Vladimir Putin, Thomas Bach

Vladimir Putin: Sochi ‘almost ready’ for Olympics

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Vladimir Putin said the “overwhelming majority” of sites for the Sochi Olympics are “almost ready” and that a “final push” remains with a little more than 100 days before the Games.

The Russian president made the comments while opening a new railway station in Sochi with new International Olympic Committee president Thomas Bach.

“Now that the overwhelming majority of sites are almost ready, there’s a final push left, we need to accomplish this final milestone,” Putin said, according to Reuters. “We need to prepare everything once and for all.”

Bach, 59, praised Russia’s record $50 billion preparations for the Olympics, which begin Feb. 6.

The German is familiar with the Black Sea resort. He was the chairman of the IOC evaluation commission for the city’s bid to host the 2002 Winter Games. Sochi did not make the cut of four finalists. Salt Lake City eventually won the right to host in a landslide.

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“We are fully confident that the Games will be on a magnificent level,” Bach said, according to Reuters.

“We are extremely grateful to you for the magnificent co-operation we developed in recent years. Sochi and the whole region completed a very big, successful development journey and we have been deeply impressed with this path,” he said in comments translated from German into Russian as he sat next to Putin, a fluent German speaker.

Putin also offered another assurance about Russia’s anti-gay law.

“We will do everything to make sure that athletes, fans and guests feel comfortable at the Olympic Games regardless of their ethnicity, race or sexual orientation,” Putin told Bach in remarks broadcast on Russian television, according to Agence France-Presse.

Bach also questioned Putin about the amount of snow for the Olympics, which has been a question. Organizers have stowed about 500,000 cubic meters of snow from this past winter in case of a shortage.

“And we’ll add more, we hope,” Putin said, according to R-Sport.

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Elana Meyers Taylor crashes, brakewoman ejected (video)

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Two-time Olympic medalist Elana Meyers Taylor‘s start to the World Cup bobsled season was both record-breaking and painful.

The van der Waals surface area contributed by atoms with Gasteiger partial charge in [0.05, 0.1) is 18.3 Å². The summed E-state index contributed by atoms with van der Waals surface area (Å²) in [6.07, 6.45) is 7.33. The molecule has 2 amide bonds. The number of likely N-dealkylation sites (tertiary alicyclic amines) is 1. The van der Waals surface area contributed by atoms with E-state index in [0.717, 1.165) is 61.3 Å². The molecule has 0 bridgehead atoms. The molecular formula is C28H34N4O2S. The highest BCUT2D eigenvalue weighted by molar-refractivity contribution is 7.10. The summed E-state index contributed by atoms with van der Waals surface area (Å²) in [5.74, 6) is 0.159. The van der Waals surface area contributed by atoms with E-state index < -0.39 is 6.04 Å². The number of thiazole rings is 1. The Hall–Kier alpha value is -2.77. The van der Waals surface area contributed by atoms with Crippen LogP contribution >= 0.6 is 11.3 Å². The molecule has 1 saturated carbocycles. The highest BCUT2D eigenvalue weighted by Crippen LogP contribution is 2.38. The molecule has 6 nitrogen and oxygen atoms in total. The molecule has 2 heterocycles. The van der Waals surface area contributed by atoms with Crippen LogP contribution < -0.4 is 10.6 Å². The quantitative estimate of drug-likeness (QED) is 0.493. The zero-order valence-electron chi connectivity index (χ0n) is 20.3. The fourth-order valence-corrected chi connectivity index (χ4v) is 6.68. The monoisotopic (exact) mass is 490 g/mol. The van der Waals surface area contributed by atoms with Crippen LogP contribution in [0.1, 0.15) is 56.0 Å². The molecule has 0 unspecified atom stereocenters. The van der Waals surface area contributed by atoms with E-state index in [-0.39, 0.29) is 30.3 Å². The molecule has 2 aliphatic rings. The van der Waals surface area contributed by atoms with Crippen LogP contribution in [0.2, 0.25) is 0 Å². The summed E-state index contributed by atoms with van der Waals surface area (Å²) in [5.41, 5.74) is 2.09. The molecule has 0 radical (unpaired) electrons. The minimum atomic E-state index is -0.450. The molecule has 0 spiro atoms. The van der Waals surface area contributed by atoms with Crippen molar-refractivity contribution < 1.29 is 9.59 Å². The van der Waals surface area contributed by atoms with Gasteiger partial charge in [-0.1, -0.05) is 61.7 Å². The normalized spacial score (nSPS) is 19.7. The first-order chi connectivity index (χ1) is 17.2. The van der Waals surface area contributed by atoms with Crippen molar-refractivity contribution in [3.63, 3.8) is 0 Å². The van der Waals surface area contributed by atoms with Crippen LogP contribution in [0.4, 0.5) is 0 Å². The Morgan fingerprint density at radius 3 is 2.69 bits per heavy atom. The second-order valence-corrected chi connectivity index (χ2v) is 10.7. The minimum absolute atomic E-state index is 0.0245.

Meyers Taylor and brakewoman Kehri Jones had the fastest women’s start time ever recorded on the 2010 Olympic track in Whistler, B.C., on Saturday.

But only one of them made it to the finish.

Meyers Taylor crashed the sled during their first run, with the impact causing Jones to eject out the back and slide along the chute before coming to a stop.

Both athletes were able to walk off the track, according to U.S. Bobsled.

Meyers Taylor missed four races last season while receiving treatment for long-term effects from a January 2015 concussion. She returned to win at the last two stops.

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Diver Sammy Lee, first Asian-American male gold medalist, dies at 96

NEW YORK, NY - APRIL 18:  1948 and 1952 Olympic platform diving gold medalist Dr. Sammy Lee and Olympic diving hopeful Brittany Viola of the United States attend the Team USA Road to London 100 Days Out Celebration in Times Square on April 18, 2012 in New York City.  (Photo by Jeff Zelevansky/Getty Images for USOC)
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Dr. Sammy Lee, the first Asian-American man to win an Olympic gold medal and first male diver to repeat as Olympic champion, died of pneumonia at age 96 on Friday, according to the University of Southern California.

Lee was born in Fresno, Calif., of Korean parents.

He unretired from a medical career to compete in his first Olympics in London in 1948, after the Games took a 12-year break due to World War II.

Lee earned platform gold and springboard bronze in 1948 and then retired, unretired and defended his platform title in 1952. Lee and another Asian-American, Victoria Manolo-Draves, who had a Filipino father and English mother, both won diving titles in 1948, with Draves’ springboard gold coming first.

Lee also served in the U.S. Army Medical Corps during the Korean War.

He succeeded despite facing racial discrimination. From TeamUSA.org:

When Sammy was growing up, non-whites could use the pool where he practiced one day a week, on Wednesdays only. And then, as he has told it, the pool would be emptied after the non-whites used it, and fresh water was brought in the next day.

When the pool was off-limits, Sammy practiced by jumping into a sand pile.

Lee went on to coach divers, including Greg Louganis, after his competitive career, and continued his medical work. He graduated from USC’s medical school in 1947.

He is a member of the U.S. Olympic and International Swimming Halls of Fame.

*Correction: An earlier version of this post erroneously reported Lee was the first Asian-American Olympic champion. He was the second.